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Killing Gravity by Corey J. WhiteThree stars
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Mariam Xi is a voidwitch, transformed into an experimental posthuman weapon with telekinetic powers so strong, she can crush spaceships like so much wadded up tissue and hurl asteroids at any foe who hasn’t the good sense to get out of her way. All this transforming was done by an evil militaristic lab with the awesomely unsubtle name of MEPHISTO, and I must say, there’s something rather comforting about the idea of a universe where villains just openly give themselves villainous names due to a fuck-giving deficit. MEPHISTO. SPECTRE. HYDRA. Legion of Doom. The Tories. I mean, confident villains would own it, wouldn’t they? Just come right out and announce you’re the bad guys and you don’t care who knows!

Killing Gravity is Corey White’s publishing debut, with this novella and a sequel picked up by Tor.com when they had their doors open to unsolicited submissions. It’s tight as a drum, paced for maximum visceral impact, and wastes not a word as it advances its plot. Mariam, or Mars, has escaped MEPHISTO’s clutches with the aid of her only friend, fellow experimentee Sera, whom Mars saw gunned down as her escape pod jettisoned. As the novella opens, Mars, accompanied only by her little alien kitty cat Seven, has just sent a bounty hunter on to his great reward, after which she’s rescued by the space tug Nova, captained by the gender-neutral Squid, and crewed by a couple of ex-soldiers, Trix and Mookie.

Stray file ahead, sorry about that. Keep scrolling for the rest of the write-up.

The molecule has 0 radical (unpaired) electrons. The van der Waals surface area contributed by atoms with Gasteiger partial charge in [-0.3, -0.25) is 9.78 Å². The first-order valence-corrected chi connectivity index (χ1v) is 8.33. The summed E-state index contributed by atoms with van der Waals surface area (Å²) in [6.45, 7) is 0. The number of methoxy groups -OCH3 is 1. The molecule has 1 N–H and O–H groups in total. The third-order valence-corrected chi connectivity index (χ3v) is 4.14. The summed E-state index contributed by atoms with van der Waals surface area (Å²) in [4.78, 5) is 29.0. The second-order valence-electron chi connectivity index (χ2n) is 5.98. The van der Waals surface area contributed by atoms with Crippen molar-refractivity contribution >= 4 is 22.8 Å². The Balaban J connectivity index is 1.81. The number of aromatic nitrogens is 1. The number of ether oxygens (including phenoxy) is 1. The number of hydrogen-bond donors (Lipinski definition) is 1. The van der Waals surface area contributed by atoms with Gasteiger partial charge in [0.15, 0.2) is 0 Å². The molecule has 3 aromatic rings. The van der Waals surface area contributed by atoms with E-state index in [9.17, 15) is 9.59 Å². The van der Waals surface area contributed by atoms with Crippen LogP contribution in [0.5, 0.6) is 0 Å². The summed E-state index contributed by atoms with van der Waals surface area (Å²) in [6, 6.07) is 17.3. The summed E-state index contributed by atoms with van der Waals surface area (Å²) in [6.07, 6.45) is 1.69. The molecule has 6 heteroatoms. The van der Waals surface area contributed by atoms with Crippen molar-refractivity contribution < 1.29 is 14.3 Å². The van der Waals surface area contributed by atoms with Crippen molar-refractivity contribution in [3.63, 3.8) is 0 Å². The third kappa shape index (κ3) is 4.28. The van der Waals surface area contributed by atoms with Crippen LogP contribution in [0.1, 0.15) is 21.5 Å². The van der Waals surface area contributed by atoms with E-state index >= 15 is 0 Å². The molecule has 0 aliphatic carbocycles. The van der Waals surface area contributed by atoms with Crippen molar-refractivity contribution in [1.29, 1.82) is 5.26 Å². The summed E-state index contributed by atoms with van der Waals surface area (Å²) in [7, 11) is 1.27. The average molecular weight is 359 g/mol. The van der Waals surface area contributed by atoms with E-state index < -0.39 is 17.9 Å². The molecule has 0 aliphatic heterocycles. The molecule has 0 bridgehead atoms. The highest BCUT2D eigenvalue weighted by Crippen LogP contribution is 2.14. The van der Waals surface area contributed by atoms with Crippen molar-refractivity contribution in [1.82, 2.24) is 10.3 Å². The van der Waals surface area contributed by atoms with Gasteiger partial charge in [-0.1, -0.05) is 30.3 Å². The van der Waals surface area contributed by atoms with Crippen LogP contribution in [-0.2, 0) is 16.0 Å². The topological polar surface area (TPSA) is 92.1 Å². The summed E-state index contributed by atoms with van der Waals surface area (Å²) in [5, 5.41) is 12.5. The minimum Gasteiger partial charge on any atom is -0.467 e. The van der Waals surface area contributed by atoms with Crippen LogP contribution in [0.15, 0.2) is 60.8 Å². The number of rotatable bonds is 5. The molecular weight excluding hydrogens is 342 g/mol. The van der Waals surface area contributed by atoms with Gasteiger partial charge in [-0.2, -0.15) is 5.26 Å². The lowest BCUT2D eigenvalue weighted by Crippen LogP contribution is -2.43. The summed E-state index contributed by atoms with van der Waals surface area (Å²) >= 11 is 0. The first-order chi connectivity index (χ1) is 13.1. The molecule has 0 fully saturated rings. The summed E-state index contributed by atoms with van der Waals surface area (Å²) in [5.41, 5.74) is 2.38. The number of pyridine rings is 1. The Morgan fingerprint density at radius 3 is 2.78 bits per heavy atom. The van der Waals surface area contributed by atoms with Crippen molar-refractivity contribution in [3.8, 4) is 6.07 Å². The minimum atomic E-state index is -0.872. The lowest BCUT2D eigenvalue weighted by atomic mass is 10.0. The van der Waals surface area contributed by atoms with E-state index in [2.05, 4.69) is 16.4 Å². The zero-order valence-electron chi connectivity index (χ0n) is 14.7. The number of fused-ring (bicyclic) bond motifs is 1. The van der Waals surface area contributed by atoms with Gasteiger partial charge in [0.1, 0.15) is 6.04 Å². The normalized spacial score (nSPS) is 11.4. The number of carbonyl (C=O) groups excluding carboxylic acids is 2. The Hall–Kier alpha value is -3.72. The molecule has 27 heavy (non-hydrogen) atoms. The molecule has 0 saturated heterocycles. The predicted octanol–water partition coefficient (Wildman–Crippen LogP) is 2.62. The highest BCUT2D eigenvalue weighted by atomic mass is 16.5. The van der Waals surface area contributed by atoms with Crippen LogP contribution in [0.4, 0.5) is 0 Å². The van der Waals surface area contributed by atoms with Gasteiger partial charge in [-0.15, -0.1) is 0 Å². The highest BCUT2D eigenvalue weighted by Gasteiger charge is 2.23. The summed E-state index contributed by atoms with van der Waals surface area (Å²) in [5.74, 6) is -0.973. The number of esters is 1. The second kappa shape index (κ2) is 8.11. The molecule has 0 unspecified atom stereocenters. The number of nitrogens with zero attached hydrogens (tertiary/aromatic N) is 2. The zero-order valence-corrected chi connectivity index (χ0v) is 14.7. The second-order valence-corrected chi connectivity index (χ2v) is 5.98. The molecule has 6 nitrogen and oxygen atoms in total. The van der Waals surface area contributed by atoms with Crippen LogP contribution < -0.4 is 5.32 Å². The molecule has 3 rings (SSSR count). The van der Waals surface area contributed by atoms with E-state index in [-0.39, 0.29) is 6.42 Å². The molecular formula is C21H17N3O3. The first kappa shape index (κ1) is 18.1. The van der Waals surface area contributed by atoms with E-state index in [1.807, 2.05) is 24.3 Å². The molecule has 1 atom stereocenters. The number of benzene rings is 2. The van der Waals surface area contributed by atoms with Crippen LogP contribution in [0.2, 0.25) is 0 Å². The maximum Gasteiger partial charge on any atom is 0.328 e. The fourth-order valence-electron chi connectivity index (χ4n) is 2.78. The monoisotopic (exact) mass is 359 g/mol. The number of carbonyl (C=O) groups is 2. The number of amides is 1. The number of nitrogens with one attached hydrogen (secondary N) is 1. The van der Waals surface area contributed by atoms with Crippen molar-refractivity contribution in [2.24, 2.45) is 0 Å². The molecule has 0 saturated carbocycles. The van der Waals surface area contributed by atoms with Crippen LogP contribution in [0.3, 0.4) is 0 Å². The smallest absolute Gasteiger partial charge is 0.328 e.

Discovering something rather shocking about who sent the bounty hunter after her, Mars dashes off to find the truth, even as MEPHISTO’s soldiers, led by this dude Briggs (who really ought to go “Bwa-ha-ha-ha-haaa!” more, because why not?), are coming after her with everything they’ve got.

The story delivers on action, in spades. Don’t examine the plot too closely, or you’ll wonder why MEPHISTO, presumably knowing full well they’re chasing an X-Woman of their own making with the power to fling spaceships and soldiers about like so many Legos, sends lots of them after her anyway. Or why, if there’s a simple post-hypnotic phrase that shuts her powers down like a light switch, it’s almost never spoken.

White creates likable characters in the crew of the Nova (though few readers, I think, will be reminded of Firefly, as the book wants), and he even makes Mars sympathetic, tough but not lacking humanity. Still, if all this X-Men stuff sounds a bit too comic booky to you, that’s because it is, and Briggs is never more than a stock bad guy with no substance to speak of. I was entertained plenty by Mariam’s saga, but there could have been much more in the way of nail-biting tension. As it stands, the climactic battle is forced to rely more on carnage than suspense to seal the deal. But White is good at most of his scenes of character interaction, and there’s never a dull moment despite all the liberal borrowing of elements from comics, ’80s cyberpunk and SF cinema. In fact, you’re most likely to come away from Killing Gravity thinking it would make a pretty decent movie on Netflix.

Followed by a sequel.